A Minister’s Prayer

O My Lord,

Let not my ministry be approved only by men,
or merely win the esteem and affections
of people;

But do the work of grace in their hearts,
call in thy elect,
seal and edify the regenerate ones,
and command eternal blessing on their souls.

Adapted from “A Minister’s Prayer,” Puritan Prayers & Devotions (Kindle Edition)

The Best Attraction is the Gospel in its Purity

To try to win a soul for Christ by keeping that soul in ignorance of any truth, is contrary to the mind of the Spirit; and to endeavour to save men by mere claptrap, or excitement, or oratorical display, is as foolish as to hope to hold an angel with bird-lime, or lure a star with music. The best attraction is the gospel in its purity. The weapon with which the Lord conquers men is the truth as it is in Jesus. The gospel will be found equal to every emergency; an arrow which can pierce the hardest heart, a balm which will heal the deadliest wound. Preach it, and preach nothing else. Rely implicitly upon the old, old gospel. You need no other nets when you fish for men; those your Master has given you are strong enough for the great fishes, and have meshes fine enough to hold the little ones. Spread these nets and no others, and you need not fear the fulfilment of His Word, “I will make you fishers of men.”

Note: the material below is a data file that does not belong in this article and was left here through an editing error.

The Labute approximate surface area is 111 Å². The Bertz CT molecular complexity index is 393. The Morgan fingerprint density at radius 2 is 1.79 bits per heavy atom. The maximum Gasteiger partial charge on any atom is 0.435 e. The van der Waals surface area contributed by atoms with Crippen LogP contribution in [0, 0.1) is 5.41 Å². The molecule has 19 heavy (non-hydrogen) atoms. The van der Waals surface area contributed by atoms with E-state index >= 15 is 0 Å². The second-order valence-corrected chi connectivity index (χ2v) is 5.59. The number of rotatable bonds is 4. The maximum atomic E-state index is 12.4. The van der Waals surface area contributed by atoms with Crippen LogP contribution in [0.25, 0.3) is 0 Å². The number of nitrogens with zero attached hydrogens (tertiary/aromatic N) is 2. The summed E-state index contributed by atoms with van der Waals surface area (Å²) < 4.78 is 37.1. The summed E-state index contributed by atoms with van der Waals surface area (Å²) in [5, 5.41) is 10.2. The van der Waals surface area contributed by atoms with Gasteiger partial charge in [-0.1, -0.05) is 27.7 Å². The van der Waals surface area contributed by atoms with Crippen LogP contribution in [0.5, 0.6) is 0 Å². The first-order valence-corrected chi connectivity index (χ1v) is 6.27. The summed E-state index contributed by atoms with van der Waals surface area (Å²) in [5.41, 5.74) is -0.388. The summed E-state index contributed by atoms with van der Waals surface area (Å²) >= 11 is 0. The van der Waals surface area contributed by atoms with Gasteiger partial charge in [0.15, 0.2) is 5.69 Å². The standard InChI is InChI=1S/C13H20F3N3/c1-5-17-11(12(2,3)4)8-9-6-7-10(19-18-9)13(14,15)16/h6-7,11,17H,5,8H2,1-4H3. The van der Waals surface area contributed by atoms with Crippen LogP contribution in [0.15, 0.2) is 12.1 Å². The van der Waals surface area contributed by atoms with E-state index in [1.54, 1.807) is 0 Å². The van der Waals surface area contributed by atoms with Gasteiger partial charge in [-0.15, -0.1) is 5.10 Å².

Adapted from Charles Spurgeon, The Soul-Winner

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Seven Ways To Pray for Your Prayer Life

Tim Challies:

Here are seven ways that you can pray about your prayer life. These are seven items you can add to your prayer list as you consider your own prayer life or another person’s.

When Church Planters Want to Drink Sweet Tea from a Garbage Can

JD Payne:

Missionaries do strange things.

These Kingdom servants do not know the phrase, “we’ve never done it that way before.” To them, everything is new. They are entering into the fields. They are starting with nothing and moving toward something. They do not begin with structures and organizations; they begin by entering into the kingdom of darkness to bring out the captives into the Kingdom of light.

Are We Connecting?

John Johnson: